Against the backdrop of fall in consumption demand, weak GDP numbers and slowdown in the global economy, finance minister Nirmala Sitharaman delivered her maiden budget speech clearly laying out the building blocks for us to be a $5-trillion economy in the next five years.
Largely a budget that puts institutional reform at its heart, it acknowledges the need to invest Rs 100 trillion in infrastructure development over the next five years. There is a focus on mobilisation of low-cost capital for this through deepening of the corporate bond and infrastructure bond market.
While acknowledging the need to pump prime the economy, the finance minister has relied on the private sector to drive investments; but mobilisation of the required investments during the year could be a challenge, given the economic environment. The fiscal deficit has been projected at 3.3% of GDP – an improvement from the 3.4% presented in the interim budget. Higher targets have been assumed for proceeds from disinvestment and dividends from the central bank. Any slippage on these fronts and the inability of the private sector to step up will put the onus of demand generation on the Government and will expose the deficit target to risks.
The budget also carried several measures to deepen the capital markets. The minimum public shareholding in listed companies has been raised to 35% from 25%. Simplification of KYC norms for FPIs, making government T-Bills available for public deposits through seamless transfer between RBI and Sebi, facilitating NRI investments in Indian capital markets are some of the measures.
The NBFCs that have been under stress have received good attention in the budget. A one-time partial guarantee to the public sector banks for first loss up to 10% on high rated pooled assets of the NBFCs up to Rs 1 trillion has been proposed. This along with the capital infusion of Rs 70,000 crore proposed for the public sector banks as well as recovery of NPAs should provide adequate funds to the NBFCs enabling them to extend credit. The deferred tax on NPAs on par with banks will also help the NBFCs.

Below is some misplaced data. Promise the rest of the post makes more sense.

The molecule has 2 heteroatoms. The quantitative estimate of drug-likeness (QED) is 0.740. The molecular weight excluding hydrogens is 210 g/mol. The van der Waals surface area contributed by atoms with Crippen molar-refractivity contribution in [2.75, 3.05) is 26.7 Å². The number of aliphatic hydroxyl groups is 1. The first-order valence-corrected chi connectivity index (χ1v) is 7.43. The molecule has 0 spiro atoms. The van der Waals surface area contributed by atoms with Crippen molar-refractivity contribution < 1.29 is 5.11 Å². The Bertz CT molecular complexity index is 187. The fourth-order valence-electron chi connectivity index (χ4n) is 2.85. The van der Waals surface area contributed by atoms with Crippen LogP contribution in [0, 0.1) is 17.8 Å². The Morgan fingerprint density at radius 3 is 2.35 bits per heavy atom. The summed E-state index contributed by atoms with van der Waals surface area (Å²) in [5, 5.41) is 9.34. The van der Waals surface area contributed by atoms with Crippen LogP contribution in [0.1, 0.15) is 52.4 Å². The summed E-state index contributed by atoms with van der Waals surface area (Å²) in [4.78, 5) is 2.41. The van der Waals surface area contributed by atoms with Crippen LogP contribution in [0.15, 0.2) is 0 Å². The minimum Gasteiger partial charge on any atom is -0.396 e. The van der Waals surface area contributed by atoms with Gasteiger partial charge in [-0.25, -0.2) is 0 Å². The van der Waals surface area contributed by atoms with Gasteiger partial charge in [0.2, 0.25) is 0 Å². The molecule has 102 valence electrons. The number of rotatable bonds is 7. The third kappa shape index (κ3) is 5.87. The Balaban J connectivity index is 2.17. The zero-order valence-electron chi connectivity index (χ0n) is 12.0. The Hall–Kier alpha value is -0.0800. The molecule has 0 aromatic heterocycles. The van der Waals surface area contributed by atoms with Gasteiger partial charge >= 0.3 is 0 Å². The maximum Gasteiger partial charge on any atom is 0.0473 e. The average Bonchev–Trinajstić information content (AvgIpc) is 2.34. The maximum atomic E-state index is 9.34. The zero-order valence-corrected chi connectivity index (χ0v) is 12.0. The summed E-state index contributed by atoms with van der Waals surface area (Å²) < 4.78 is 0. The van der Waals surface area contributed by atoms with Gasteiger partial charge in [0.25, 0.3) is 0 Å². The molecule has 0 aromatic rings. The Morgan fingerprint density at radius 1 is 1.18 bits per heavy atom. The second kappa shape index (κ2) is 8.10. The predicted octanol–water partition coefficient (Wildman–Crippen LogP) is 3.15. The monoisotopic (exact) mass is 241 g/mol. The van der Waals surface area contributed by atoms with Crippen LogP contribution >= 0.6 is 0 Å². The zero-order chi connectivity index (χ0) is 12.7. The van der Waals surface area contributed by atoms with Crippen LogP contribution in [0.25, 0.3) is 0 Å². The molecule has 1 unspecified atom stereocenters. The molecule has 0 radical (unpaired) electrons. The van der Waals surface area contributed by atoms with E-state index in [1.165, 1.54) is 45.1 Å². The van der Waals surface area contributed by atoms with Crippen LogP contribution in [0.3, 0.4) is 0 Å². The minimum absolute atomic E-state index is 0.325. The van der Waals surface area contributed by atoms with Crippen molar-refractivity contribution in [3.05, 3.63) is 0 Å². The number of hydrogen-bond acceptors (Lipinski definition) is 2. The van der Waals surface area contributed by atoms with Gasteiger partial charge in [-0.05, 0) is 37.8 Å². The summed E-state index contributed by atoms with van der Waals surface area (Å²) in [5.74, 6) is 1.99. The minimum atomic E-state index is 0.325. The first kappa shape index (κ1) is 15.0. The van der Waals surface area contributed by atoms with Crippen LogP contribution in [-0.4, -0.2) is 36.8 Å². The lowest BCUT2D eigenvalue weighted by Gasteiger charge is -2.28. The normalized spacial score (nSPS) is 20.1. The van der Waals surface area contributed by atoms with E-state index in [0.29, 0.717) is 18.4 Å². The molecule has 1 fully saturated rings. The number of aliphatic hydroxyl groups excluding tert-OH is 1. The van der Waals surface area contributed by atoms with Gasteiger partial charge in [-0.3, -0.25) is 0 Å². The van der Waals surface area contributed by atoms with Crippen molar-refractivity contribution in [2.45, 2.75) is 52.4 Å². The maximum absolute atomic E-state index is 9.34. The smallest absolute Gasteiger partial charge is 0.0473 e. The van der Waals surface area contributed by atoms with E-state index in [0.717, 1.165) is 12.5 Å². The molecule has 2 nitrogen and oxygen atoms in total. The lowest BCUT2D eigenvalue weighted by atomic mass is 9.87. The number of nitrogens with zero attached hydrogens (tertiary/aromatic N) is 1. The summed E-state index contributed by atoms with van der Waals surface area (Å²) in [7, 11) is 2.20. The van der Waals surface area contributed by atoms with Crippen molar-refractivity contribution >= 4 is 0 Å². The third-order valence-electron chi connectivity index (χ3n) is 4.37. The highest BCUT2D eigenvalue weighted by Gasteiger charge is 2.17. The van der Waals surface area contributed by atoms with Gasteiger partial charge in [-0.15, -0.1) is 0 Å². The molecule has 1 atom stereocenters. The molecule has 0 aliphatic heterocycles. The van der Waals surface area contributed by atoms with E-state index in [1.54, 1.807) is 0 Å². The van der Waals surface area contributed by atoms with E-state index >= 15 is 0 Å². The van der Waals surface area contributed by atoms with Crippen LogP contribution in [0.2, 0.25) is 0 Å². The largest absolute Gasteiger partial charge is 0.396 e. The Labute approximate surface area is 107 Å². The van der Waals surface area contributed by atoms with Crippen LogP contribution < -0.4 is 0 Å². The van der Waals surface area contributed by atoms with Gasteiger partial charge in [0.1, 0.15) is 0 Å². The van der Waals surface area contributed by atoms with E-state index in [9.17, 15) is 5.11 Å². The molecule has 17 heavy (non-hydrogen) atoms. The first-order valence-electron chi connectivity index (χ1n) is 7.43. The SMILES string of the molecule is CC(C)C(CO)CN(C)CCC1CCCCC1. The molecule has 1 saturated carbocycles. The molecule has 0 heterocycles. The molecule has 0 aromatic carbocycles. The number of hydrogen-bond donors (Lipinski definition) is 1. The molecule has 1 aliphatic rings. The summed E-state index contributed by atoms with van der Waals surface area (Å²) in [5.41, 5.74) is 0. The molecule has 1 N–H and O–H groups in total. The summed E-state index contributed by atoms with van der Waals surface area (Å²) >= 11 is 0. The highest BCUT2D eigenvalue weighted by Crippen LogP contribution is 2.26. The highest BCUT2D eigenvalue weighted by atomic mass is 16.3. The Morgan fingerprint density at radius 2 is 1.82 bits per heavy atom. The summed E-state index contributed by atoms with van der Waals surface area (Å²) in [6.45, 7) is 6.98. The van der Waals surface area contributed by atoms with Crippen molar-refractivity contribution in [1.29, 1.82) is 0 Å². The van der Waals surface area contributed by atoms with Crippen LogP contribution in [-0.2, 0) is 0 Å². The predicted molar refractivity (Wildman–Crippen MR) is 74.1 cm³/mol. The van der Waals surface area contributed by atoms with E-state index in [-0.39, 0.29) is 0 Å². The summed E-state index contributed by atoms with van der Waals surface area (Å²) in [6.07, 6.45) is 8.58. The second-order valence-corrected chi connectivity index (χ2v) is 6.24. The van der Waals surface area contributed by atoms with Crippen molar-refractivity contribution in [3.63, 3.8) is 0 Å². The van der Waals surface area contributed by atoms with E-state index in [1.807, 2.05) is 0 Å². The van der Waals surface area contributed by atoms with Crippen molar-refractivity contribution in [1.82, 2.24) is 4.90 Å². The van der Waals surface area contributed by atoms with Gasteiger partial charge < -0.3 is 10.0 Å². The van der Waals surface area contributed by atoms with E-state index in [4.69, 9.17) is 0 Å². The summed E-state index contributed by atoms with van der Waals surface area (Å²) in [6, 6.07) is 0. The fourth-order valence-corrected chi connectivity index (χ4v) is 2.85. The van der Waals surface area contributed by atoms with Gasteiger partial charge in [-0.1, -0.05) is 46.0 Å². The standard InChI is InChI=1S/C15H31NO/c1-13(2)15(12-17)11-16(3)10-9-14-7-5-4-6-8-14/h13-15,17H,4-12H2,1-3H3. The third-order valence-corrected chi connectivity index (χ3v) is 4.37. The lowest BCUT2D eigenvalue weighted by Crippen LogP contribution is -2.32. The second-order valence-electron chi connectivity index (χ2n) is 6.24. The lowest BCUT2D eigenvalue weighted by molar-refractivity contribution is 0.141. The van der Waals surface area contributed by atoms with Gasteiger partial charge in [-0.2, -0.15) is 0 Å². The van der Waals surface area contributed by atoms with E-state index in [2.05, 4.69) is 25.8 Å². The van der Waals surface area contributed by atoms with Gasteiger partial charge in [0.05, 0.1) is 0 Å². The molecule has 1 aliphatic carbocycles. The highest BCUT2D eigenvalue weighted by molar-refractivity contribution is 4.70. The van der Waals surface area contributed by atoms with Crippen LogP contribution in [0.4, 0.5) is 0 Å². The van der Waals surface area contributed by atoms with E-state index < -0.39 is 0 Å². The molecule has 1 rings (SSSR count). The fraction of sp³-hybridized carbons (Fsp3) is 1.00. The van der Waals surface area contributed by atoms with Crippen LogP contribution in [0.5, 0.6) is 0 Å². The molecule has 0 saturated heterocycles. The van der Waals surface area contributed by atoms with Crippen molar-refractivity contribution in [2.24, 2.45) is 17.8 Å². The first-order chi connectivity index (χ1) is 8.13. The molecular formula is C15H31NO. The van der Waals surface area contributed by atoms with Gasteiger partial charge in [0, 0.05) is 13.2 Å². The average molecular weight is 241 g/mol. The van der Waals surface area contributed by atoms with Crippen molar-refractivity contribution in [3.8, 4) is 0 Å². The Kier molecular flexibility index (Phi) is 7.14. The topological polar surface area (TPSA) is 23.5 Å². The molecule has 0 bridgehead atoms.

MSMEs, contributing over 40% to the GDP and the largest employment generators, have been facing severe access-to-credit issues with the NBFC crisis. The liquidity improvements in NBFCs will help the MSMEs too.
Women SHGs have been extended interest subvention and a loan of Rs 1 lakh to one SHG member has been proposed. Addressing the working capital issues for the MSMEs through faster payments supplies to government via a national payments portal is also a positive move. As many as 100 new clusters for traditional industries have been announced. Patents and GI for creative artisans to enhance their international market access is also a welcome move.
The budget carries forward the government impetus on minimum government and maximum governance and encourages citizens to deliver on their duties while demanding their rights. While ambitious targets have been set, the achievement of the same will depend on a trust-based partnership between the private and public sectors.